Cement industry vulnerable to injury without safeguards

Festering problems such as the high cost of electricity and the lack of local sources of fuel had resulted in local cement being at a disadvantage against rivals in the region.

The Tariff Commission ruled last 5 October to end the safeguard duty on cement on 22 October after assessing there is no imminent threat of serious injury to the domestic industry.

Nearly a week after, on 11 October, the commission issued another ruling extending anti-dumping tariffs on specific Vietnam brands which are being sold at cut-throat prices.

Industry leaders said they are keeping their options open on their next move after the TC decision.

“I understand if the TC issues a negative recommendation, the Department of Trade and Industry will have to recognize that. The remedy is for the petitioners to appeal,” a high-ranking DTI official said.

An industry source said the safeguard duty must stay since local manufacturers do not enjoy the advantages of imports, for instance from Indonesia which has abundant coal resources, or from Vietnam where their electricity cost is subsidized based on the Philippines cement industry roadmap by international think-tank LEK Consulting.

“We are just recovering from the pandemic but are also now facing an energy crisis,” the source added.

The industry official said 70 percent of the production cost of cement is accounted for by fuel and power costs primarily the cost of coal.

“Domestic manufacturers are on the road to recovery as the economy recently opened up but this can be compromised if the safeguard measure is not extended,” an industry veteran added.

The Daily Tribune source said that the law allows the retention of the safeguard measures.

Under the provision of Republic Act 8800 or the Safeguard Measures Act, “an extension of the measure may be requested by the petitioner if the action continues to be necessary to prevent or remedy the serious injury and there is evidence that the domestic industry is making a positive adjustment to import competition.”

Rocketing energy prices

Additional challenges come from the huge spike in fuel and energy prices, spurred by the Eastern European conflict and the supply chain crisis.

Based on the benchmark Newcastle Index, the price of coal hovers around $400 per ton free-on-board compared to around $100 per ton about a year ago and $200 per ton at the start of 2022.

Local players, nonetheless, invested heavily, or up to P60 billion, in the past three years to improve their competitiveness against imports.

Major producer Republic Cement, for instance, has invested in waste-to-energy projects and renewable sources of energy like solar power in its adjustment plans, Dizon explained that these cannot fully substitute for their fuel and electricity requirements.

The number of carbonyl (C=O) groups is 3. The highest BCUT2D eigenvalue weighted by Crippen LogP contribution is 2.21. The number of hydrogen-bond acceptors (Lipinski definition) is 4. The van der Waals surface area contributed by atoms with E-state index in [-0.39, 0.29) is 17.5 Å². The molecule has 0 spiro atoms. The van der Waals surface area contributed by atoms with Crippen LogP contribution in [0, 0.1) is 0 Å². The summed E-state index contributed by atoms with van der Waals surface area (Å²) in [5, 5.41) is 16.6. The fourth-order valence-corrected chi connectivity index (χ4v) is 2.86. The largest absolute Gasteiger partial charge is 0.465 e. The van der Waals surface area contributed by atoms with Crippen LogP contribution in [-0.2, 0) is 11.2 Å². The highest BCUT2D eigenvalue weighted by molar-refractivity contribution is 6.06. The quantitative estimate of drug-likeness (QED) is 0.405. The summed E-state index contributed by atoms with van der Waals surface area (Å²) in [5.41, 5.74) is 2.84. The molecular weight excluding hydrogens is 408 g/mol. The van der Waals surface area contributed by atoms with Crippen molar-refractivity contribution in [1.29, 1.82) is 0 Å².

While Republic Cement’s gross profits in 2017 were down by 37 percent compared to 2016 and by 17 percent in 2018.

Republic Cement attributed the 29.6 percent rise in its gross profits in 2020 to the P10 billion invested in its adjustment plans.

The upgrades are being undertaken to also meet the rising demand as the economy leapfrogs post-pandemic.

“The whole point of extending the safeguard measures is to give us time to invest. For us to be able to invest and re-invest, we also need to improve our profitability,” the official added.

The industry group Cement Manufacturers Association of the Philippines said while domestic manufacturers imported cement, the percentage of their imports tumbled to single digits by 2020 and 2021.

The downswing is in line with CeMAP’s advocacy to promote local industries by buying local products. This impacts the economy as a whole as it does not only generate more employment but increases tax revenues as well for the government, among others.

Local cement companies Cemex Holdings Philippines and Holcim Philippines also expressed the necessity for safeguards extension to give them time to complete their adjustment plans.

Foreign traders back TC ruling

During the TC proceedings, representatives from Indonesia and Thailand cement manufacturers indicated their opposition to the extension of the safeguard.

Instead of selling more, Republic Cement found that the market remained “suppressed” due to the competition from cheap imports.

Executives from cement manufacturers stressed that the conditions which justified the imposition of safeguard measures against imports three years ago remain practically unchanged and so an extension is imperative.

Import data from the Bureau of Customs and the TC Staff Report showed the volume of imported cement continues to increase while maintaining low retail prices despite the increases in the prices of fuel and energy.

The TC Staff Report indicated the share of imports to domestic production in terms of volume increased steadily from zero in 2013 to 5.3 million metric tons in 2019, increasing further to 6.88 MMT in 2021.

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